Crossing a Honolulu street? Don't text to avoid a fine
By JENNIFER SINCO KELLEHER and CALEB JONES
Oct. 26, 2017
HONOLULU (AP) — Of all the beautiful scenery to see in Honolulu, officials want to make sure residents and tourists get a good look at the street.
Honolulu this week became the largest city in the U.S. to make it illegal for people to look at cellphones, tablets or video games while crossing a road or highway. It comes as a few states still have not outlawed texting while driving.
It remains to be seen how the law can be enforced on an island that draws tourists from across the globe. The tourism industry is trying to educate visitors, but a smattering of tourists interviewed Wednesday — the day the law took effect — said they had no clue.
Amy Pawlowski, who was visiting from Phoenix, had not heard about the new restrictions on mobile devices.
"It seems as though the enforcement aspect would be quite difficult and almost that the government efforts would be better spent with the law prohibiting drivers from being on their phones while driving," she said just after glancing at her phone while crossing a Waikiki street. "Perhaps they (pedestrians) are using a navigation device that is helping them navigate Waikiki or Honolulu."
The law applies to the entire island of Oahu, where it is also illegal to drive while using handheld mobile electronics. A first offense for the distracted walking ordinance carries a fine of between $15 and $35. It increases to between $75 and $99 for a third offense within a year of the first violation.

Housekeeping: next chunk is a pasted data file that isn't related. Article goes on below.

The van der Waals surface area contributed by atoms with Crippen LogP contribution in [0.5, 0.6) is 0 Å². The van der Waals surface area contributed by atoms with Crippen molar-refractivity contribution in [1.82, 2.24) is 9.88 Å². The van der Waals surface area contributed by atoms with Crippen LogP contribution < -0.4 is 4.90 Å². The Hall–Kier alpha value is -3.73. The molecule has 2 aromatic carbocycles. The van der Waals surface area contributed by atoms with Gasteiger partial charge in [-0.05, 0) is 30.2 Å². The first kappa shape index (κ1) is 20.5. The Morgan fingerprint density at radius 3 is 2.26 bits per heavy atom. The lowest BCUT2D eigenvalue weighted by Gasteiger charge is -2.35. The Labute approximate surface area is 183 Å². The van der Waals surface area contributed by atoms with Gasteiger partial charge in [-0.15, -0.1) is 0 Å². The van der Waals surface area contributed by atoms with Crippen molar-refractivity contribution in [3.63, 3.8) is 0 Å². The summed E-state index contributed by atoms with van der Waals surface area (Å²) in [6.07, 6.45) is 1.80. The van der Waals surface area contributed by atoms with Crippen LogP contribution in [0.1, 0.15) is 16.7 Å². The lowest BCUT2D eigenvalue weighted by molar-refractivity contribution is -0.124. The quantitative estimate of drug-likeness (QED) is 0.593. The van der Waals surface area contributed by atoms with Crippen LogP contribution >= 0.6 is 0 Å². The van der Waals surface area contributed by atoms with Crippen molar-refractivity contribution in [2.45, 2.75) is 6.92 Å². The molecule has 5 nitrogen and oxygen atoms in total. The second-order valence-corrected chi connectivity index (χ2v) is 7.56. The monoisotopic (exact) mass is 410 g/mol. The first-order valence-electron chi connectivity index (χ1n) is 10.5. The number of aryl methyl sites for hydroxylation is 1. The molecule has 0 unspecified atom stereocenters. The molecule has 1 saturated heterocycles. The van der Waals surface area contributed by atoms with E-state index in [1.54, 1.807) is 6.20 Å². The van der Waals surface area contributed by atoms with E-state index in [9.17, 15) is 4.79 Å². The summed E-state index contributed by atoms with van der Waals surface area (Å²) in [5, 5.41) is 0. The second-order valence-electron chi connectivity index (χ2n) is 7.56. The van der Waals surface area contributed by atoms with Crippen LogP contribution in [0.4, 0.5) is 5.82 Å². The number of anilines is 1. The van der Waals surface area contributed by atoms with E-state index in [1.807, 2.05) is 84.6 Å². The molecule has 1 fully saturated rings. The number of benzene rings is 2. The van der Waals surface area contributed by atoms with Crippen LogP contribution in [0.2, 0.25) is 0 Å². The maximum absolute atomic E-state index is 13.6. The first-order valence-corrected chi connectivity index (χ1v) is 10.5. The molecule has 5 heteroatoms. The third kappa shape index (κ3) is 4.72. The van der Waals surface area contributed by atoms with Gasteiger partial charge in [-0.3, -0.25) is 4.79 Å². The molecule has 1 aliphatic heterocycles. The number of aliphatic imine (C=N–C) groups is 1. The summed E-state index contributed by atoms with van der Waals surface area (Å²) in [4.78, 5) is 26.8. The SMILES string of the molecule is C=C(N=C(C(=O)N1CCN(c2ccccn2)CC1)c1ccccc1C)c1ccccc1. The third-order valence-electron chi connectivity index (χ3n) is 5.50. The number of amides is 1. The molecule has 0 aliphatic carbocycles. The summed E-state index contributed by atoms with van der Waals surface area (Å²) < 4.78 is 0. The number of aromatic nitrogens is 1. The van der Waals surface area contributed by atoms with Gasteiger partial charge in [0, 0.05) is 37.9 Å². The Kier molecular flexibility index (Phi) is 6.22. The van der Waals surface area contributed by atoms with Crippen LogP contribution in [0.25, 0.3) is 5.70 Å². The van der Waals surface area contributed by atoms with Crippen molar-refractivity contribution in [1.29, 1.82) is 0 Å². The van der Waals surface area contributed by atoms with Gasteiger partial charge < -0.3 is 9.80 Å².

Officers in tourist-heavy Honolulu have discretion to issue a warning or a ticket, police spokeswoman Michelle Yu said.
"We realize not everyone is going to know," she said. "Local laws could vary."
The National Safety Council, which has been looking at the issue of distracted walking since 2015, praised Honolulu for being a leader on the issue. The small Idaho city of Rexburg passed an ordinance in 2011 making it illegal to text while driving or crossing a street or highway. Other cities have considered similar measures, said Tatyana Warrick, a council spokeswoman.
The ordinance aims to reduce the number of injuries after the state ranked as the 13th most dangerous for pedestrians from 2010 to 2014, said Honolulu Councilman Brandon Elefante, who wrote the measure.
Elefante said he pushed the measure partly because a high school in his district with nearly 2,500 students is on a busy highway. Students at Waipahu High School did a survey and found 1,000 classmates in a 20-minute period jaywalked, crossed against traffic lights and used electronic devices while crossing, he said.
The law went into effect 90 days after the mayor signed it in July. During the 90 days, police say they have passed out informational fliers across the island.
Jim Cartisser, a tourist from Twin Falls, Idaho, said getting a ticket while on vacation "could leave a lot of people with a sour taste in their mouth leaving Honolulu."